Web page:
SEATTLE In 1994 Marv Mickley and I attended the NAB convention in Las Vegas. Marv managed our sister station KWPZ in Lynden, Wash., near the Canadian border, and did the afternoon drive shift. Our goal was to find a digital audio delivery system for Crista Broadcasting's three radio stations, KCMS(FM) and KCIS(AM) in Seattle and KWPZ(FM) in Lynden.
At that time there were 25 systems to choose from, all working on different platforms like Windows 3.1. We kept coming back to ENCO, where they addressed our many concerns including serving audio real-time over a 10baseT network and having a central storage system as well as backups.
We were able to buy off-the-shelf Dell personal computers, servers and Antex audio cards along with ENCO's DAD software with no licensing or proprietary hardware. It's an affordable, reliable audio storage and playback system.
Now it's 15 years later and ENCO is still completely meeting the needs of our three radio stations in two locations with 12 workstations.
Our ENCO system can use audio cards with audio over IP but our stations are still running analog with analog consoles including 66-style block wiring.
We use the ENCO Gateway utility to move music and commercials back and forth between studio locations, using specific cut ranges to identify what audio files to move back and forth.
We receive much of our program content as MP3s. ENCO's Dropbox utility imports and converts audio from different sources, converting sample rates, changing levels and adding compression. Still, much of the content of our AM station is background recorded with more than 85 events a day. ENCO's DAD controls the Wegener Unity 4000 satellite receiver, switching the satellite channels and controlling our Broadcast Tools audio router, selecting different audio sources.
The new Amb-OS satellite system, developed by Focus on the Family and Ambassador Inspirational Radio, sends us audio files rather than continuous audio. The Amb-OS AMR-100 receiver/FTP server receives a program file, stores it and transfers it automatically to ENCO's storage server, a Snap Server NAS.
Streaming the stations presents the challenge of replacing the over-the-air spots with streaming spots. Using different audio outputs on the DAD-fed Digigram audio cards allows us to split the audio feeding the stream at the beginning of a spot set and send a different set of commercials to the Web. We use Ando Media to manage the audio buffering for seamless rejoining of over-the-air audio. Switching and buffering of audio is accomplished with DAD command cuts.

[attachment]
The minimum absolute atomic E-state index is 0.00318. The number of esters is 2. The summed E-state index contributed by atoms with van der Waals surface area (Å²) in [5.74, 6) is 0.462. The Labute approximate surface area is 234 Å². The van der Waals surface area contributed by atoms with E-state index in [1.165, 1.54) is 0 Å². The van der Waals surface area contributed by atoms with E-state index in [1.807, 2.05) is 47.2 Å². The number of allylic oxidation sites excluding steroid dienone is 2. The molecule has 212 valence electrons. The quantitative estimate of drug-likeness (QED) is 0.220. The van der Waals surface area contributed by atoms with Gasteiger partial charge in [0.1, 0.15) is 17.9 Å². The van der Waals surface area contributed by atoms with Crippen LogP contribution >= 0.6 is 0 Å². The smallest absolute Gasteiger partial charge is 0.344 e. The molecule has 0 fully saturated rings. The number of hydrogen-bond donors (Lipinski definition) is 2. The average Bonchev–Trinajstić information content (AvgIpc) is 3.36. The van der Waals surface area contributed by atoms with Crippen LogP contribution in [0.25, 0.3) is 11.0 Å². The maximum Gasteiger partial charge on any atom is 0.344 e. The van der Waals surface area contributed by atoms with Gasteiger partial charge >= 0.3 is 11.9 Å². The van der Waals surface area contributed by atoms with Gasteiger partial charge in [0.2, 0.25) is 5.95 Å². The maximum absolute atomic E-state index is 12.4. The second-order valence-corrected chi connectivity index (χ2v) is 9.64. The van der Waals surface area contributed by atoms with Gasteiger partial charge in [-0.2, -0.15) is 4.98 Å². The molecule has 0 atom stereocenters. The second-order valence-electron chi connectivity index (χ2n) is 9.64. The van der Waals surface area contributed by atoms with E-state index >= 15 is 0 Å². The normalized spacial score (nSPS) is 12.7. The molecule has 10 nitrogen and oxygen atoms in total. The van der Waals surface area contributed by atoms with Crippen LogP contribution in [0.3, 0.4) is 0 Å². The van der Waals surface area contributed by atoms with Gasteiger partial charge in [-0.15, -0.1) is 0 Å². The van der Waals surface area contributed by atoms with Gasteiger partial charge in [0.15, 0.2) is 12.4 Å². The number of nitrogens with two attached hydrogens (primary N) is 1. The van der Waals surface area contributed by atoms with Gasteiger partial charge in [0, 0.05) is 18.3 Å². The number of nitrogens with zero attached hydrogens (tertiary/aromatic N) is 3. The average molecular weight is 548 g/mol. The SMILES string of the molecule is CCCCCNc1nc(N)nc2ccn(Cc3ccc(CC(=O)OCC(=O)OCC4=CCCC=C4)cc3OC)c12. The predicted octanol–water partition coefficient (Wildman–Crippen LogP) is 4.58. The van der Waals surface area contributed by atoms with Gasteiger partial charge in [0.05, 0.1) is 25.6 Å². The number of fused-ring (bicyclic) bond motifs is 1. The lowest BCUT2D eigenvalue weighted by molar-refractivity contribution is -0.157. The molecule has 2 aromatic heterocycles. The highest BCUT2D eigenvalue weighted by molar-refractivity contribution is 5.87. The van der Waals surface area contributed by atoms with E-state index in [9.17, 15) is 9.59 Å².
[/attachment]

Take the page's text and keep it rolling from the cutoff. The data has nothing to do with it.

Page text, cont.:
Addressing the Now Playing information was a bit challenging.
ENCO's PADapult would have certainly handled our needs for sending the correctly formatted "Now Playing" content to the Web page, HD and RDS, but several years back my college-aged assistant, Christopher, wrote a program he calls RadioPlus that essentially does the same thing. I think we're on version 12 version of his program.
For a long time incoming EAS alerts simply interrupted the audio over the air, playing the message as it came in. When the spot rates went from $50 to $300 a spot after our ratings climbed to put us in the top 10 in the Seattle market it became important to not interrupt them.
Tim, my other genius assistant, designed a circuit that interfaces with DAD. The circuit handshakes the GPI/GPO card with the TFT EAS unit, switching DAD to manual, playing the alert, then putting DAD back into auto mode and resuming programming. A live announcer always gets surprised watching DAD switching back and forth and it takes a bit of training to get them to leave it alone until the process is complete.
I like the ENCO support staff. I like their knowledgeable sales staff, and I love never losing spots. I love systems that run consistently without constantly rebooting them. I love how it interfaces with RCS and WideOrbit and reconciles logs. Mostly, I appreciate Tim Vik, my assistant who has made this whole complicated computer "conglomeration" so reliable. Any system is only as good as the engineer who puts all the pieces together.
Bryan Hubert is chief engineer for Crista Broadcasting.
For information, contact ENCO Systems at (248) 827-4440 or visitwww.enco.com.